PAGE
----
Human Condition was written and performed by the one and only Rich Ferguson, beat poet laureate of California. For this spectacular film he teamed up with film director Mark Wilkinson and a marvellous ensemble of performers and musicians including gospel singer Stella Ademiluyi and James Morrison from the cast of Twin Peaks.
Human Condition is one of his best so far. It is highly musical, and at the same time funny, mournful and uplifting. The text of the poem is posted at YouTube in the video notes.
No one straddles the line between music and poetry better than British spoken-word superstar Kate Tempest (website, Wikipedia page). Here’s a live performance in the studios of Seattle’s KEXP radio station of the closing tracks from Tempest’s 2016 album Let Them Eat Chaos. The video was edited by Justin Wilmore for KEXP’s popular YouTube channel.
Tempest’s band members are Kwake Bass on drums, Dan Carey on synths and Clare Uchima on keyboards. I wanted to contrast her extremely passionate and intense performance style, which is more than enough to carry a video, with the following film interpretation of “Tunnel Vision” on Tempest’s own channel:
London-based director Akinola Davies Jr (bio here) told mxdwn Music that it was “an honour to collaborate with an artist like Kate and be entrusted to make visuals that we both think best reflect and fit with the body of work she has created. She is an exceptional artist and the positivity of her team has been inspiring.” For the full credits (which are extensive: a reminder that professional music videos are typically made on a much higher budget than poetry films!) see the YouTube description. The video also appears on Davies’ Vimeo page.
This is from a new YouTube channel of poetry videos from something called The Adrian Brinkerhoff Poetry Foundation, which “aims to expand access to poetry and educational poetry materials, gathering outstanding poems from across places, eras, and traditions for audiences worldwide to enjoy.” Thompson has directed all of the films so far, and they all feature either the poet or other readers reciting and, as it were, inhabiting the poems. The films were produced in association with the 92nd Street Y’s Unterberg Poetry Center and Poet in the City, London, so there’s a good, transatlantic mix of poets.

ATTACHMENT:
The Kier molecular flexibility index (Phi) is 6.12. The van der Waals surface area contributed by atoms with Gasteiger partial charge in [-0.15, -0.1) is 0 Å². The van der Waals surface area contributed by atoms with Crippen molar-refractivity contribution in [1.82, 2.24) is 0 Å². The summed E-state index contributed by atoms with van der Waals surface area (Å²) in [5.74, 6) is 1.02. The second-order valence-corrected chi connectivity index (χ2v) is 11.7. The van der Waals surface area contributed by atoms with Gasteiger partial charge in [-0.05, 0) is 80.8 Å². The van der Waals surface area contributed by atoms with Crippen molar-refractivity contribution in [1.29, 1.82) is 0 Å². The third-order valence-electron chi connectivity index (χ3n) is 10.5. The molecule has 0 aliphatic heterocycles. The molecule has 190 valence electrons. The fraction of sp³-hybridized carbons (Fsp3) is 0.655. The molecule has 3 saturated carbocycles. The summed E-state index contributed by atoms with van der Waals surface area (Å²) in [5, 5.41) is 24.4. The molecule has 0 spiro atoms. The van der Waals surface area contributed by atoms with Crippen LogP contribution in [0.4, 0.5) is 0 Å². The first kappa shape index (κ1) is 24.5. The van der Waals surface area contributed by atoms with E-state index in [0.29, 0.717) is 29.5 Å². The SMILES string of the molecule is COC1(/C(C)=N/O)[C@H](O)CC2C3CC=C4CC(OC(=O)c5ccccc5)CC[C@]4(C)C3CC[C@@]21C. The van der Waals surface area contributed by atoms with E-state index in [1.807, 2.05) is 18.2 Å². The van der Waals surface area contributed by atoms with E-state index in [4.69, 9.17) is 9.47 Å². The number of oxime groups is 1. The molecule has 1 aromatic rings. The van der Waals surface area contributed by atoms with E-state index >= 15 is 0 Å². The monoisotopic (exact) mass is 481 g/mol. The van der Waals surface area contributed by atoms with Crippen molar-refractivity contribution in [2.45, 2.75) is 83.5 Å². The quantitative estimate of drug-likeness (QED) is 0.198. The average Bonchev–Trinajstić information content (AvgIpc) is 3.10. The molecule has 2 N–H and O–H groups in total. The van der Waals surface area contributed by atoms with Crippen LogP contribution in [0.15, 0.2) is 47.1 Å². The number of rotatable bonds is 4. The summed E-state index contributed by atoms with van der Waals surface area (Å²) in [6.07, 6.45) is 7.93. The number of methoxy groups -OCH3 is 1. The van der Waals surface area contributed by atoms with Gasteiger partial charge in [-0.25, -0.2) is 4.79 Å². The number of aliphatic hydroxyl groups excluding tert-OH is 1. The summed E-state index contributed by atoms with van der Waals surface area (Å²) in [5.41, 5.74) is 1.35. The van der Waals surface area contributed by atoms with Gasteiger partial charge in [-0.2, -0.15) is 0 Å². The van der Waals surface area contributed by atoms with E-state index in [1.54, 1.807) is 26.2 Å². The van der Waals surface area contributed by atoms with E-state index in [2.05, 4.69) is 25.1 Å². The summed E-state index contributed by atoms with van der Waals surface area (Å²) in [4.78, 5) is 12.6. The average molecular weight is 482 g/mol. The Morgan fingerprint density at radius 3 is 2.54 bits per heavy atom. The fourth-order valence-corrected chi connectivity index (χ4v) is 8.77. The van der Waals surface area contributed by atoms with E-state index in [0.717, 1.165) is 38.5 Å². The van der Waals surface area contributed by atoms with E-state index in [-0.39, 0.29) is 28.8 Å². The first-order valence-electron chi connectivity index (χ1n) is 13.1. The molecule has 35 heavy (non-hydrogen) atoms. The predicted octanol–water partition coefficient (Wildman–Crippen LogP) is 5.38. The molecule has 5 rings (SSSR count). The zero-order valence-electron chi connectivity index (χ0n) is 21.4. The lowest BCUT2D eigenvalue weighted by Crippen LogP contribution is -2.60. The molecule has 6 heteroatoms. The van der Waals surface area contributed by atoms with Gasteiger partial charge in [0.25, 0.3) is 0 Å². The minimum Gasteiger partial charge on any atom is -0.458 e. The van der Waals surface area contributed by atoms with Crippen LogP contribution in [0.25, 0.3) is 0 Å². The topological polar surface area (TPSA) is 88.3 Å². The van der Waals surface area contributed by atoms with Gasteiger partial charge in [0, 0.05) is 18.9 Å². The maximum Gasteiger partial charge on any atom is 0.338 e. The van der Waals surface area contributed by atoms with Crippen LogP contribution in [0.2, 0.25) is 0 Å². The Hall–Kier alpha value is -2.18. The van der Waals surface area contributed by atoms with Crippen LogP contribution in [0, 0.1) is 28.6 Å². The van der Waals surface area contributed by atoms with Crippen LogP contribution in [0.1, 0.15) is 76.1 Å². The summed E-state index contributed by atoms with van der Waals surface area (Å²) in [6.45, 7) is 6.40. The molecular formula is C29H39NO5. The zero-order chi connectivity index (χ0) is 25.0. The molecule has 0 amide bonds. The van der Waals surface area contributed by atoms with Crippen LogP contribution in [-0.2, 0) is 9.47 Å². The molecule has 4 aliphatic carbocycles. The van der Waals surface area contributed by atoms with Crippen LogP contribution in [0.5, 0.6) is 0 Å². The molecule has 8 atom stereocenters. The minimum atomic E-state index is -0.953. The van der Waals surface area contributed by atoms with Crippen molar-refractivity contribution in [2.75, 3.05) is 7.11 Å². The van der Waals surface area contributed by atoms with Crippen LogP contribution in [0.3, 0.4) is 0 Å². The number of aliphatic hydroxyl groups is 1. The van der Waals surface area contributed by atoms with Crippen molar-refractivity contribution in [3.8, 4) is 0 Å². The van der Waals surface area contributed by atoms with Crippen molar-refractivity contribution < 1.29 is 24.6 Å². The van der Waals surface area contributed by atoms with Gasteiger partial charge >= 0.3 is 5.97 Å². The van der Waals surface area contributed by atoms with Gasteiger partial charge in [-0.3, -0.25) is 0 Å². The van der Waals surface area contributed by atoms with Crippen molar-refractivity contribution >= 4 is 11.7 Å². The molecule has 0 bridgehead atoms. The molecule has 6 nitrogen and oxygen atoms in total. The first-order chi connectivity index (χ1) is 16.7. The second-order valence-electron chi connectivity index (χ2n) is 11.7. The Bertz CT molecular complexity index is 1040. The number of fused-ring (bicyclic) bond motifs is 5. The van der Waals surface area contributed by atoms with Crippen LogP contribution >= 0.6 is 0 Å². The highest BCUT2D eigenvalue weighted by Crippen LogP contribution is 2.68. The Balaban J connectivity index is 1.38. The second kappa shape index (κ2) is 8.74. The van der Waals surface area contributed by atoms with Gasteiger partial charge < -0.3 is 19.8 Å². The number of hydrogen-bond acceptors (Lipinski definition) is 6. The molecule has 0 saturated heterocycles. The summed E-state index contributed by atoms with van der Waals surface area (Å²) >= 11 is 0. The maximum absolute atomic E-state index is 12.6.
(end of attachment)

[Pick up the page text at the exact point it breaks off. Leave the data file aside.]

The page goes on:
I imagine the project was already planned before the pandemic hit, but it’s a great model for others who want to produce these kind of performance videos, especially for poetry that isn’t necessarily performance poetry, and therefore may be more writerly and difficult to convey in one reading. I’ve watched almost all the videos in their “Read by” series, which are exclusively voiced by the authors themselves, and didn’t see any that were marred by the sort of boring recitations or “poetry voice” that are often the norm in live readings — and mar all too many poetry channels of this kind. I don’t know how much of that is down to the care that producers have taken in choosing whom to film, or whether poets may have received coaching from voice actors. (I can tell you from long experience of mostly unsatisfactory performances myself that reciting poetry well is not easy!)
The channel also includes a shorter series, Words We Share, “a limited series for spring 2020, in which poets and actors at home share poems of solace and resilience and thoughts on creative practice during unprecedented times.” Here’s Camille Rankine’s contribution to that series:
Lost was written by performance poet Caroline Reid in South Australia, teaming up with film-maker Pamela Boutros to produce this warm and frank video. The notes on the Vimeo page describe it this way:
A playful fusion of poetry, visual art and film in which a reflective middle-aged poet discovers that life’s interruptions to writing poetry are the very substance from which poems emerge.
Caroline was one of the top five Australian Poetry Slam finalists in 2018 and 2019. Her bachelor’s degree is in theatre and writing. This collaboration with Pamela Boutros brings together its creative elements so well.
Click the CC icon for English subtitles.
A poetry video from Belarus, made collaboratively by the poet and performer, Hanna Komar, and photographer/artist Oleg Agafonov. Both are based in Minsk.
Hanna is the author of two poetry collections, Fear of Heights in Belarusian and a bilingual collection, Recycled, as well as a collection of Belarusian translations of Charles Bukowski. She writes in Belarusian and translates her texts into English. In addition to her YouTube channel, she also shares her work on Patreon.
This was made originally as a book trailer, to capture the essence of Lilián’s latest collection Bestial published in Zaragoza, Spain, by Papeles de Trasmoz, Olifante Editions, 2019. Her collection explores her Afro-Colombian roots and the death of her father. While writing the poems she was taking African dance classes in Madrid and we wanted to capture something of the African influence in this poetry film.
We live in a neighborhood of Madrid with a large migrant population, with people from Senegal, Guinea-Conakry, Morocco, Bangladesh, China, etc., and us (Colombia and New Zealand), and we decided to film this at night in streets with the dancer Marisa Cámara (Guinea-Conakry) and the poet and performer Artemisa Semedo (Galicia/Cape Verde). The music is ‘Zuru’ by the Colombian duo Mitú.
I include Catarsis in my Poesía sin fronteras program exploring translation, otherness, identity and death in cinepoetry from across the Americas, which by the way is available for public screening anywhere in the world — whenever such a thing becomes possible again. In the meantime, you can watch all the films here.